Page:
It’s the game Buckeye, Spartan and Big Ten fans have been looking forward to all season long.
No. 13 Ohio State and No. 7 Michigan State are set to square off in a game that will in all likelihood decide the Big Ten East division champion Saturday night in East Lansing, Mich.
With the big game quickly approaching, The Lantern sports editors have come up with five things you should look for during the Buckeye-Spartan matchup.
1. How will J.T. Barrett perform on the big stage?
The redshirt-freshman quarterback struggled to handle the combination of the Penn State defense and the Beaver Stadium crowd two weeks ago, and will be facing a very similar environment and defense on Saturday.
The good news for Buckeye fans is that under Urban Meyer, OSU has yet to lose a true road game.
Barrett played average at best in his last game against Illinois, completing 15 of 24 passes for 167 yards and two scores in a half of football before being pulled for redshirt-sophomore Cardale Jones.
Whether the lackluster performance was because of the brisk weather or the sprained MCL sustained in the first half of the Penn State game, Barrett’s performance could very well mean the difference between playing for a Big Ten championship, or watching the game back in Columbus.
2. Will Connor Cook once again dismantle the Buckeye secondary?
Coming into the 2013 Big Ten championship game, MSU now-redshirt-junior Connor Cook was known mostly as a game manager.
Then he met the OSU secondary.
Cook threw for his first career 300-yard passing game as the Spartans ruined a likely OSU appearance in the last installment of the BCS National Championship Game.
Cook’s three touchdown passes along with 304 passing yards led the way to a 34-24 win over the Buckeyes and propelled the Spartans to the Rose Bowl, which they won over Pac-12 champion Stanford.
Fast forward nearly a year, and the Buckeye defense is much improved as it ranks 13th in the country in pass defense, allowing just 181.4 yards per game through the air.
Cook is averaging 233.5 yards per game through the air this season and has 17 touchdown passes versus just five interceptions.
Cook’s play against the Buckeye secondary will be just as crucial as Barrett’s play in determining the game’s winner.
3. Will sophomore defensive lineman Joey Bosa continue putting up ridiculous numbers?
Bosa — not even two full seasons removed from playing high school football — has already been selected as a semifinalist for the Chuck Bednarik and Lombardi awards, which are two of the most prestigious awards in college football.
And he’s certainly deserving of the recognition.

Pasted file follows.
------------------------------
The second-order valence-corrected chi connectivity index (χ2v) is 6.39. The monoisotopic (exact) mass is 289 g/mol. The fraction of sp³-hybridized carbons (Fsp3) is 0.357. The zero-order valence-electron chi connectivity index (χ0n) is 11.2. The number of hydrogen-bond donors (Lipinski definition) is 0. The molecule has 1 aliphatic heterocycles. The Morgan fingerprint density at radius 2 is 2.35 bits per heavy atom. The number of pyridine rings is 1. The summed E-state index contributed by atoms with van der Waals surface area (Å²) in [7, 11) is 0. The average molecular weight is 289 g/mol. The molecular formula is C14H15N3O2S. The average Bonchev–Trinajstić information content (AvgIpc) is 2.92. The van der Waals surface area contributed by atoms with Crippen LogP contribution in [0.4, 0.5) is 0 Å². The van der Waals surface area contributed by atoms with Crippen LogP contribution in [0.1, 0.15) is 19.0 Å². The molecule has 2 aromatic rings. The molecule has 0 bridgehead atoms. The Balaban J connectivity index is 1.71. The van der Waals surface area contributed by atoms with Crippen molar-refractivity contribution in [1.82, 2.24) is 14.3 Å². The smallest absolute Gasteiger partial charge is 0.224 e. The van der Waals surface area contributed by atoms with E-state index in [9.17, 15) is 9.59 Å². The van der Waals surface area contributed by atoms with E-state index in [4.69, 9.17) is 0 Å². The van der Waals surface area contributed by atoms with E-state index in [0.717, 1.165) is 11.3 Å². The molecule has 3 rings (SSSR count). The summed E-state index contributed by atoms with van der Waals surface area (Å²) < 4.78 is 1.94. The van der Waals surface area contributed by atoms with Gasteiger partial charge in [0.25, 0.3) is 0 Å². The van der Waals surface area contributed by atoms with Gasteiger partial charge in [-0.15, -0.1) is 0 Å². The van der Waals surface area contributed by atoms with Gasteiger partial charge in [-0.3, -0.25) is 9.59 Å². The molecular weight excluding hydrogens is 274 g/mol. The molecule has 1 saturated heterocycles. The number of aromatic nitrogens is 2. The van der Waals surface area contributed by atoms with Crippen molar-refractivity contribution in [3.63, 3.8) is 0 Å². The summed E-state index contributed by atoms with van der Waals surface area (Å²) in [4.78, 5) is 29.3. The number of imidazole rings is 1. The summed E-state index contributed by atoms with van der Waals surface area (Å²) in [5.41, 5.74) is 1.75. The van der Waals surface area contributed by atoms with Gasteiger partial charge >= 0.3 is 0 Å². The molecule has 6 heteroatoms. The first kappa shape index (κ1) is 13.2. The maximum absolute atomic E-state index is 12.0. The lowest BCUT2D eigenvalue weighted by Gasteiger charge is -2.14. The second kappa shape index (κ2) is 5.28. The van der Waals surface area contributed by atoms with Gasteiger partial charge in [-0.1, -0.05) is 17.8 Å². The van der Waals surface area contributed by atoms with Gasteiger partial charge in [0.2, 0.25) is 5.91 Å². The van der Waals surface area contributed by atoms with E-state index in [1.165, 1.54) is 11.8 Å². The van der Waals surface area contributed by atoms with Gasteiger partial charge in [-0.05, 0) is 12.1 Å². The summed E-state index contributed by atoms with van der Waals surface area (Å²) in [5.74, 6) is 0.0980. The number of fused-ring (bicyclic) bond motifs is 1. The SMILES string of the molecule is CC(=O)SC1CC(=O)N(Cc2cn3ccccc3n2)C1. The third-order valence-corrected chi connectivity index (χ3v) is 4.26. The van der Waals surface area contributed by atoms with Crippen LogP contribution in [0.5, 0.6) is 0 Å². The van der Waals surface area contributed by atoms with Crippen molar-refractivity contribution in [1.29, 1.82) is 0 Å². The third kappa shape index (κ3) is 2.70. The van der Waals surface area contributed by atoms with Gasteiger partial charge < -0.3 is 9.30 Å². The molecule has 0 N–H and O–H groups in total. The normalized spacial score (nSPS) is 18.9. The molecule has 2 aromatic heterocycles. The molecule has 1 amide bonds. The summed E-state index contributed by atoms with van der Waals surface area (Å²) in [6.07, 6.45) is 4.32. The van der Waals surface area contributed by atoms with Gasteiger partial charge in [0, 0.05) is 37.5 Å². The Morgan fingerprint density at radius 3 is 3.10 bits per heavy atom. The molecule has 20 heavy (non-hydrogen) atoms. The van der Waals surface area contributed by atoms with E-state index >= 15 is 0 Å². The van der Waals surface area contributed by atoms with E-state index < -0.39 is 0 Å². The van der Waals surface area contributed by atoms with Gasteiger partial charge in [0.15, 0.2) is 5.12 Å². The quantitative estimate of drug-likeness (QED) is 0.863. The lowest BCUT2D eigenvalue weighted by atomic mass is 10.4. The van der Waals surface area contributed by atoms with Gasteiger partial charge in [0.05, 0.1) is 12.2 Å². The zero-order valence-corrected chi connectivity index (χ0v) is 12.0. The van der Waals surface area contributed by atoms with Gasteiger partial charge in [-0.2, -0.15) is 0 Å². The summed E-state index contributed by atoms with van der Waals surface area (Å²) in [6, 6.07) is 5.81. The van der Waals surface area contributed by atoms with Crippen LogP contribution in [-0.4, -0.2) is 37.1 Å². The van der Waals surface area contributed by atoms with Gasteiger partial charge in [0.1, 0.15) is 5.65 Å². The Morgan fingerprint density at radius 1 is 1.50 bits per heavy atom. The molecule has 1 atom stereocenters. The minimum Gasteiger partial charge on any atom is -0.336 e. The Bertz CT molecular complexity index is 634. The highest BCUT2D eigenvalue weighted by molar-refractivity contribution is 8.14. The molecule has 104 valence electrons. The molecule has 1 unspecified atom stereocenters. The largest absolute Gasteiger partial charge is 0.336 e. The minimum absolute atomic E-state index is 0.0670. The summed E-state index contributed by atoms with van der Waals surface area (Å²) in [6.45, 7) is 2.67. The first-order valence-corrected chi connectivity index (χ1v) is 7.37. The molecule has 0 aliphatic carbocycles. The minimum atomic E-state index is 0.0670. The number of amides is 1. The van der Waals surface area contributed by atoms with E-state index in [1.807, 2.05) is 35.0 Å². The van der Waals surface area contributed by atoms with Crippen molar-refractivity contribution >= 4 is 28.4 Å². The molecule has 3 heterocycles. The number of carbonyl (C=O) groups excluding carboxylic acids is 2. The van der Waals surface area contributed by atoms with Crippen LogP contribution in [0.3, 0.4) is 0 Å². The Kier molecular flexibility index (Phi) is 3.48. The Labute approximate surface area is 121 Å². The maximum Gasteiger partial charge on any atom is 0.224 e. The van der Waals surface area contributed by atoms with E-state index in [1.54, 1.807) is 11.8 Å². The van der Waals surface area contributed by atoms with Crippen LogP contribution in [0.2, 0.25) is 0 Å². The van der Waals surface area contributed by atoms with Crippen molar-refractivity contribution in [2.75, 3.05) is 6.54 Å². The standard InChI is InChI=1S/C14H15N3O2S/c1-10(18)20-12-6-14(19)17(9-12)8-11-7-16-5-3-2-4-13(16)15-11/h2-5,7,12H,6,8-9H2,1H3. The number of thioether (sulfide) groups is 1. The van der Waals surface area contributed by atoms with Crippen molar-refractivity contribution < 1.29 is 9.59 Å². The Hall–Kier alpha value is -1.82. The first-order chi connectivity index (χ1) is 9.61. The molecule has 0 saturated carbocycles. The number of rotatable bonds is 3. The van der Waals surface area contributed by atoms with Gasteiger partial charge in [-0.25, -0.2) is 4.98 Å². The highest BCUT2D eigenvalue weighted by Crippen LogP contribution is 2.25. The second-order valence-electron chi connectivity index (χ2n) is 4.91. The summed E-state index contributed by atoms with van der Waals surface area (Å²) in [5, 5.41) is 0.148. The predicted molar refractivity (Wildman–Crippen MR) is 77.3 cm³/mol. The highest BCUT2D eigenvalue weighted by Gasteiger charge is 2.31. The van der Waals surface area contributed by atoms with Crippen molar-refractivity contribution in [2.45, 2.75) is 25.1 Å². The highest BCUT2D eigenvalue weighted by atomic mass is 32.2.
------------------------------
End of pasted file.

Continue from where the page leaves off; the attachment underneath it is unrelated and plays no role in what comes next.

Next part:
In eight games this season, Bosa has put up Big Ten-bests in sacks with 10 and tackles for lost with 14.5. He ranks among the best nationally in both categories as well, and easily leads the Buckeyes in being really good at tackling guys behind the line of scrimmage. In fact, his closest teammate — redshirt-freshman linebacker Darron Lee — has just 3.5 sacks and 9.5 tackles for loss on the year.
With Cook playing at such a high level, Bosa’s disruptive pass rushing could be the difference between a win and a loss for the Buckeyes.
4. Who will be the featured back for the Buckeyes?
After starting the first seven games of the season, sophomore running back Ezekiel Elliott did not start against Illinois as freshman Curtis Samuel took the field for the Buckeyes instead.
Samuel did not disappoint either, as he scored from 23-yards out on OSU’s first drive against the Fighting Illini.
With the matchup against the Spartans looming, Elliott is listed as the starter on the Buckeyes depth chart, but Samuel could still see multiple touches.
Expect Elliott to get the start as the more experienced player in a hostile environment.
5. Can redshirt-senior Spartan running back Jeremy Langford break down the OSU defense?
In the seven games since matching up with Navy’s triple-option attack, the Buckeyes have given up more than 100 yards on the ground just three times.
It took 41 carries for Virginia Tech to make it to 125 yards on the ground, 38 carries for Rutgers to reach 149 and Illinois 42 carries to just pick up 106 yards rushing. So even if the final number has been in the triple-digits, OSU has repeatedly proven it can stop the run.
But the Buckeyes haven’t faced a back as good as Langford yet, and he’s been at his best over the Spartans’ past two games. In those two games — two big wins against Indiana and Michigan — Langford has totaled 286 rushing yards and six touchdowns on the ground.
If he can keep up that form under the lights on Saturday, it could open up even more space for Cook in the passing game and cause huge problems for OSU when Michigan State has the ball.
OSU and Michigan State are scheduled to kick off at 8 p.m.